[When] she got there, she checked how much I was dilated. I thought I was going to be way dilated, [but] she said, “Oh, you’re only 1 centimeter.” I was like, “Are you serious? Only 1 centimeter? I’m going through so much pain, you can’t be serious!” (Laughs)

This is where the doula came in handy, because I started to get discouraged and really frustrated. I had been laboring for pretty much a full day at that point. The midwife stayed for awhile in the evening, [but] she ended up going back home and the doula stayed over. [I] basically kept laboring throughout the night; [I] tried to lay down and get as much sleep as I could. 

We called the midwife back in the morning and she checked me again. I was only 4 centimeters, and again, I was like, “Are you serious? This is the worst! I can’t do this anymore! I don’t want to have this baby inside me anymore. Just get it out, get it out!” (Laughs) It was very intense.

They had me walking up and down the stairs to help with movement of the baby. I remember coming downstairs and my midwife made me a smoothie. It was so delicious, lifted my spirits, and then [I] immediately threw it up all over the floor.

Mae and her husband during labor.
Mae and her husband during labor.

It was weird because at that point something transitioned in my head. Up until this point, my doula was trying to get me to do different exercises to help me dilate further. It would be so painful—I would do it gingerly and not fully because I just couldn’t take the pain. But at that point, after I was throwing up, I was like, No, we’re doing this.

Whatever they told me to do, I did it with all of my might. I didn’t care how much it hurt because I knew I wanted to see my baby.

I remember walking back upstairs. They told me that when it was time to push, I would feel this urge that I couldn’t control. I was in the shower waiting [and] I finally got the urge. They brought out a birthing chair, and it was at that point that my water actually broke.

After that I had my doula helping me. I was on all fours [and] starting to push the baby out. I remember my midwife telling me, “You can touch his head!”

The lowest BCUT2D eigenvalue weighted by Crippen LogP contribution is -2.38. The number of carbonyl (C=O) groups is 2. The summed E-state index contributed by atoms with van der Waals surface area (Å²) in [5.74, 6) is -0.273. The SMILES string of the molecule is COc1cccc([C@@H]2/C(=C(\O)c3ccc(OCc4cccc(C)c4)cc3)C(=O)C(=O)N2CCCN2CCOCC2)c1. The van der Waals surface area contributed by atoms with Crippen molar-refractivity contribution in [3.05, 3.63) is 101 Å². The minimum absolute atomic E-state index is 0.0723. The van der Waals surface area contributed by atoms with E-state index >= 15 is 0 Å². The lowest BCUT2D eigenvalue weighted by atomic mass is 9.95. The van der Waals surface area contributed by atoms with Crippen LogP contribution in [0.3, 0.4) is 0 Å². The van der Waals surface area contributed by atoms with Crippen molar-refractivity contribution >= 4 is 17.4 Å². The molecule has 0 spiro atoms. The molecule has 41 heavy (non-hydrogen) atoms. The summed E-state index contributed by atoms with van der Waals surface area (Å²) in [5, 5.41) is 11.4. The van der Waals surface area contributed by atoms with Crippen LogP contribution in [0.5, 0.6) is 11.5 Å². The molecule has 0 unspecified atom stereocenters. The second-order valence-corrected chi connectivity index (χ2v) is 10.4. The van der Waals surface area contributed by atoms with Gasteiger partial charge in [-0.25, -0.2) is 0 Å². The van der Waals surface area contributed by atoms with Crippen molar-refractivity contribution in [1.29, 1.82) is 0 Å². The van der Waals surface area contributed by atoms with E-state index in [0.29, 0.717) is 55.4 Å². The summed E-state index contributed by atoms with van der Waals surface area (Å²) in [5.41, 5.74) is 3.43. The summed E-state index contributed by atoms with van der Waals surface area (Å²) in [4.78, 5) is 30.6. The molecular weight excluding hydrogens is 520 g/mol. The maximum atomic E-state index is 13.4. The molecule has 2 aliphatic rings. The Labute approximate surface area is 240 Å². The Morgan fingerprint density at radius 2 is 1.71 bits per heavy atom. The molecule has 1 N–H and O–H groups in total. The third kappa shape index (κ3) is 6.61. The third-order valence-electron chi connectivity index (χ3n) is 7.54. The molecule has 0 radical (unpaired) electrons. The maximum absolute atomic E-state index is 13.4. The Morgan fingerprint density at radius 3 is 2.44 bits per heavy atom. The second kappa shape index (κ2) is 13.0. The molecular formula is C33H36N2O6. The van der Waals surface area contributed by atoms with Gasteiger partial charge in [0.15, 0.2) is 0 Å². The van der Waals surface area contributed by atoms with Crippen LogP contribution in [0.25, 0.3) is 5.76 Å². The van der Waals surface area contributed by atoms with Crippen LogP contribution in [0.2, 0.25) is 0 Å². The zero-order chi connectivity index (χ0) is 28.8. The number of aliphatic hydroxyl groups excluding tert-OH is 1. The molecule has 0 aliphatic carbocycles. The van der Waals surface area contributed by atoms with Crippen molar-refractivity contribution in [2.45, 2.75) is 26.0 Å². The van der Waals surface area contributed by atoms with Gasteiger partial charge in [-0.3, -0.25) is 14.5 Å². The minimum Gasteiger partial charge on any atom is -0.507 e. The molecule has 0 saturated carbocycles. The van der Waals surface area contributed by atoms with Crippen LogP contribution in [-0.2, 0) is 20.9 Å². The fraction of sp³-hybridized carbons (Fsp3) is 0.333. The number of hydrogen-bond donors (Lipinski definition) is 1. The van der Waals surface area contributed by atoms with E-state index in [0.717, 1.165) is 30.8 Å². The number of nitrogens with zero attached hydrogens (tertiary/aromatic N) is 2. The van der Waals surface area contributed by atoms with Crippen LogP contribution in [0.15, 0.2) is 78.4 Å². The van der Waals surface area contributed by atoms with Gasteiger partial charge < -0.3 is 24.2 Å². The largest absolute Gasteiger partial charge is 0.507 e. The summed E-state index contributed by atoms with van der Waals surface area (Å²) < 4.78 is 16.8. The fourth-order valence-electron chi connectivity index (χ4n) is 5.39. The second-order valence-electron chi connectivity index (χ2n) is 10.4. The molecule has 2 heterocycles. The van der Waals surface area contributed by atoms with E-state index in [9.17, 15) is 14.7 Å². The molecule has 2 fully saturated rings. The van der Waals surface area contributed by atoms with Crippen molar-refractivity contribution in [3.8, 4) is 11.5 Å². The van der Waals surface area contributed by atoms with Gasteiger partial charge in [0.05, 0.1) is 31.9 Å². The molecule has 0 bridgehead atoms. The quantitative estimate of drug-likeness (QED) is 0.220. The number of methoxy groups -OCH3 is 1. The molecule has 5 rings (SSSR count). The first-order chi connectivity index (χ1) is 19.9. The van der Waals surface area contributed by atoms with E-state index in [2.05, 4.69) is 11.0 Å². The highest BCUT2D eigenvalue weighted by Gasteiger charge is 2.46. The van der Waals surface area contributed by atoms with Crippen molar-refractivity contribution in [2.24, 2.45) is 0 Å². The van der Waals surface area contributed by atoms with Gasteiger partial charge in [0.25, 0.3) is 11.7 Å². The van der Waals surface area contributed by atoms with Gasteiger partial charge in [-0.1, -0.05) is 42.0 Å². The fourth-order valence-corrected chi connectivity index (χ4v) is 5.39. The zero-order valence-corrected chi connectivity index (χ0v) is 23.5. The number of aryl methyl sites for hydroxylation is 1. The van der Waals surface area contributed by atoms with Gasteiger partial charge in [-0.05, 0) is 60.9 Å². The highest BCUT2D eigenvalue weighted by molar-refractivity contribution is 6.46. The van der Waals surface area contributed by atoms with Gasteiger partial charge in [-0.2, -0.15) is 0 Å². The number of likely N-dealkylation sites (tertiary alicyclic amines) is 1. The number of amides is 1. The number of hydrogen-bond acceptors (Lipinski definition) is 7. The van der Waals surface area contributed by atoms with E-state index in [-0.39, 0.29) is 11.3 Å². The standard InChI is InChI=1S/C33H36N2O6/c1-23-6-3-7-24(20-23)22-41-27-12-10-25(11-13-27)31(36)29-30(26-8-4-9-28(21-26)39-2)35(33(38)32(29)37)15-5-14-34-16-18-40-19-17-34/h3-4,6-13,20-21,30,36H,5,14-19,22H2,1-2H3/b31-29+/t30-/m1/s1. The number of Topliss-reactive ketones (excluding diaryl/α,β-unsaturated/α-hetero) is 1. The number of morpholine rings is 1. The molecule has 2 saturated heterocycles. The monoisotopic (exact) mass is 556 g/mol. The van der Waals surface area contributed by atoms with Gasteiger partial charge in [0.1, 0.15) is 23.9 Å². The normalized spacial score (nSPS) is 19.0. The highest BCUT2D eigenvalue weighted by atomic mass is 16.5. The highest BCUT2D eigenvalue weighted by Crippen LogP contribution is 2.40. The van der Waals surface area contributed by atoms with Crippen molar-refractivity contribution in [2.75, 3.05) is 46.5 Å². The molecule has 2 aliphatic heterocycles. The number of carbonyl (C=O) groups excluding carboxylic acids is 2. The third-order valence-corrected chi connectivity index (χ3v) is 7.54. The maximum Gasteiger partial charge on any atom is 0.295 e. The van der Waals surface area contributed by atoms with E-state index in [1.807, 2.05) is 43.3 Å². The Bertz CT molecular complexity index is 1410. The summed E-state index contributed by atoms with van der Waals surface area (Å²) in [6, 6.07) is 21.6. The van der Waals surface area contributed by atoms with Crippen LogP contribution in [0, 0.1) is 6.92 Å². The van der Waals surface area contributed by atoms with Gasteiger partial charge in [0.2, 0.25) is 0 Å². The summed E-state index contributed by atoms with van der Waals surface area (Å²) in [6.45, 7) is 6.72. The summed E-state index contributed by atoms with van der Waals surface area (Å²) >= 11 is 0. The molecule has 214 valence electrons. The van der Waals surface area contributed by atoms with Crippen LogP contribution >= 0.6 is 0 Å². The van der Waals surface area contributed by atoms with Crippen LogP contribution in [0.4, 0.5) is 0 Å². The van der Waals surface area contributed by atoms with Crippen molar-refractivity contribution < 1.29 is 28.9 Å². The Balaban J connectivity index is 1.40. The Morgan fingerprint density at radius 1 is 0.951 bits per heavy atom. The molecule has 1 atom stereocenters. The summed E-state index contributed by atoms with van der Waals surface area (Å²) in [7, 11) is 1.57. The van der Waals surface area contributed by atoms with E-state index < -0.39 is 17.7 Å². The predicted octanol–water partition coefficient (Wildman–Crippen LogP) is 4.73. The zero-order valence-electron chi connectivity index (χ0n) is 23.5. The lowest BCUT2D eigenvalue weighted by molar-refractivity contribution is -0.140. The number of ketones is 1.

I remember being so scared because it felt so weird: My baby is actually coming! I was touching his head, and I was like, Oh my goodness, this is real. 

At that point we had the tub set up. They [said], “We know you wanted to have a water birth. If you want we can help you get into the tub.” They’re trying to help me into the water, my baby’s trying to come out, and finally we get into the water. It wasn’t even like five minutes of pushing in the water. 

They [said], “Grab your son.” I [thought], What? He’s out?

I remember pulling him up from underneath me and seeing this baby’s face. It was just a beautiful experience, and I just couldn’t believe that it was done.

Photo credit: Sophia Barrett Studios
Photo credit: Sophia Barrett Studios

That was so beautiful! How did you feel after you pulled him out and you were holding him and looking at him?

Oh my goodness. It was the most unreal feeling. You’re interacting with them from the outside for nine months and feeling their little kicks, and now you’re seeing their feet kicking from the outside. And it’s like, How did we create this human being?

I remember looking up at my husband after I pulled him out of the water. I [said], “This is your son! This is your son!” [In] the pictures from then you can see my face is in total shock. I just look so surprised about everything! (Laughs)

What was really amazing was after I pulled him out, we were still in the tub. I remember cradling him and him looking at me for the first time. It’s indescribable that feeling, that bond that you already have and you’ve only seen them for five minutes: This is my child and I’m going to love them forever and do anything for them. 

Is there any difference in the recovery time for a home birth versus a hospital birth?

That’s a little harder to say. Even during natural childbirth, some women may go through other complications, or they may tear more and things like that.